POLITICS: The Twin Towers

Both Mayor Herenton and Rep. Ford, consistent rivals, have a penchant for surprise

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It is still a time when, despite the occasional pro forma denials that come from either side of the equation, the names Ford and Herenton can add up to tension, rivalry, and one-upmanship. In some ways, the rivalry symbolized by these two prominent Memphis political names is exponentially larger these days, though the opportunities for head-on confrontation are now relatively few.

In the last week alone, the public prominence of the one, statewide, and of the other, on the national scene, have served as a reminder of how much (a) ambition and (b) ability are involved as the chief exemplars of the rivalry, Memphis Mayor Willie Herenton and 9th District U.S. Rep. Harold Ford Jr., continue to make moves that are both astonishing and unprecedented.

Note that “Jr.” suffix while you can, by the way, because, although the Ford clan patriarch, Harold Ford Sr., is still very much with it -- keeping his hand in local, state, and national politics, even from his main base in Florida Ð his son and namesake has cut himself loose from the qualifier. By conscious choice of both Fords, the current congressman now presents himself to the world as just plain Harold Ford.

Except that there is nothing plain about the way the 32-year-old African-American prodigy has gone about establishing himself as a national byword. Though Ford has for years been regarded as a comer by the Washington media, regarded as a likely Senate candidate in the near future and as an aspirant for national office in the longer run, and though he shows up regularly on the network political talk shows as a spokesman for every issue under the sun, his latest move caught everybody flatfooted and prompted a New York Daily News columnist to refer to Ford, without any undue shading, as an “upstart.”

Certainly some such notion must have been in the mind, these last few days, of U.S. Rep. Nancy Pelosi, the San Franscisco Democrat who had fairly easily forced her Texas colleague Martin Frost out of the running for the office of House minority leader vacated by Missouri’s Dick Gephardt after the Democrats’ debacle at the polls last week. When Ford declared himself a candidate for the job, contending that the liberal Pelosi represented an old, tired faction that had led the party for too long, Pelosi, elected deputy leader only this year, cracked, “Eight months must seems like a long time when you’re young.”

That Ford is not only running for the key post of minority leader (one electoral realignment away from being Speaker of the House) but doing so as a centrist adds to the uniqueness of his bid for national power. It also adds to the skepticism of those who, like Herenton, are not true believers.

Last week, only minutes after unveiling his own “surprise” by introducing victorious U.S. Senate candidate Lamar Alexander to a heady crowd of Republicans in Nashville, nominal Democrat Herenton faintly disparaged Rep. Ford’s claim to being “a moderate conservative” and contrasted his own “realism” with Ford’s ambition for more dramatic political perches.

“Let me give you this analogy. There are people who say, Ã"Herenton, you’ve done a good job. You ought to be governor of Tennessee. It would not be realistic to think I could be governor of TennesseeÉ.You follow me? No one could pat me on the back enough to make me think I could be governor. I don’t understand why people get off into this kind of egomania and think they can do these kinds of things. Nobody’s going to pump me up and make me think I can do these kinds of things.”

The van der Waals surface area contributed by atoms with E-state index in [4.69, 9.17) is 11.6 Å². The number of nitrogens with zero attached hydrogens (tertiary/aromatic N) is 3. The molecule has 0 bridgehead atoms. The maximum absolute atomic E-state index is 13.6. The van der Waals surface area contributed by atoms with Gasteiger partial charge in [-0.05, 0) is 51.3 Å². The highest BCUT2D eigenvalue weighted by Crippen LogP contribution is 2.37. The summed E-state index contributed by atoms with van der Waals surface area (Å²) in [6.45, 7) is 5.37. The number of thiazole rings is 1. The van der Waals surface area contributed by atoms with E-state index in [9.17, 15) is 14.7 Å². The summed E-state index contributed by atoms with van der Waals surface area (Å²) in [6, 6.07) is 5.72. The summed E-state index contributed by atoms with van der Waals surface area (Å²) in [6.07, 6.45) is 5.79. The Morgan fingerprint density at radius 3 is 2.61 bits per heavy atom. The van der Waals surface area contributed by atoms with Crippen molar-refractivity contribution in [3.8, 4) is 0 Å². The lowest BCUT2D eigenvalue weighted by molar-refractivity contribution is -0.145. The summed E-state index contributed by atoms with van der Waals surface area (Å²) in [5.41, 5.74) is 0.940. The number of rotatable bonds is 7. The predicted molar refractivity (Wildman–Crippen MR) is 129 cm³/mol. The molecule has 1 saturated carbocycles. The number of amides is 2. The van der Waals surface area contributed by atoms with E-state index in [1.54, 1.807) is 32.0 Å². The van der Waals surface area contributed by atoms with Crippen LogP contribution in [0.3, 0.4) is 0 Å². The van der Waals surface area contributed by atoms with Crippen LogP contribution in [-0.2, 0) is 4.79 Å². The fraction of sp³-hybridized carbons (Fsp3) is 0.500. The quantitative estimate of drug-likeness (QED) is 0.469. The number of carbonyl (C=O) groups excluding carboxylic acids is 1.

The kind of thing Herenton himself is likely to do is to cross party lines so as to influence a statewide election, as he did in favoring Alexander over 5th District U.S. Rep. Bob Clement of Nashville, his Democratic partymate. Deploying his son Rodney Herenton and longtime aide Reginald French as openly avowed shock troops in the effort, Herenton made conspicuous appearances with Alexander during the campaign but withheld an explicit acknowledgement of his support until last Tuesday night when he made his well-leaked introduction of the winner and was candid afterward about why.

A Clement win “just wasn’t going to happen,” Herenton said, and, aside from that, he and Alexander had maintained a relationship of “mutual admiration” for more than a generation, since newly appointed Memphis schools superintendent Herenton first encountered the newly elected governor in 1978. “With all due respect to Bob Clement, for all my friendship for Lamar, I just felt that Lamar was a far superior candidate.” Anyhow, said Herenton, “I don’t run a partisan raceÉI’m not deeply involved in a party.”

Acknowledging that his own ability to build bridges to the nominal political opposition had some resemblances to Ford’s centrist behavior as a political figure, Herenton said, “I’m just probably a little more forthright, in terms of -- if I’m really for a person, what you see is what I really am.” [HEAR THE WHOLE QUOTE BY CLICKING HERE.]

What he and Harold Ford Jr. both are is politicians of growing stature and scope.

From time to time they can and will make common cause (they were both on the line for victorious Democratic gubernatorial candidate Phil Bredesen, on whose victory platform Herenton stood only minutes after leaving Alexander’s).

But it is clear that neither is especially pleased when the other makes political waves. Head-on Ford-Herenton clashes have been unlikely since the 1999 city mayor’s race, when the incumbent Herenton easily put away a field including the congtressman’s Uncle Joe Ford, then a city councilman and now a county commissioner.

But there is, and will likely always be, a competitive edge to their dealings with each other.

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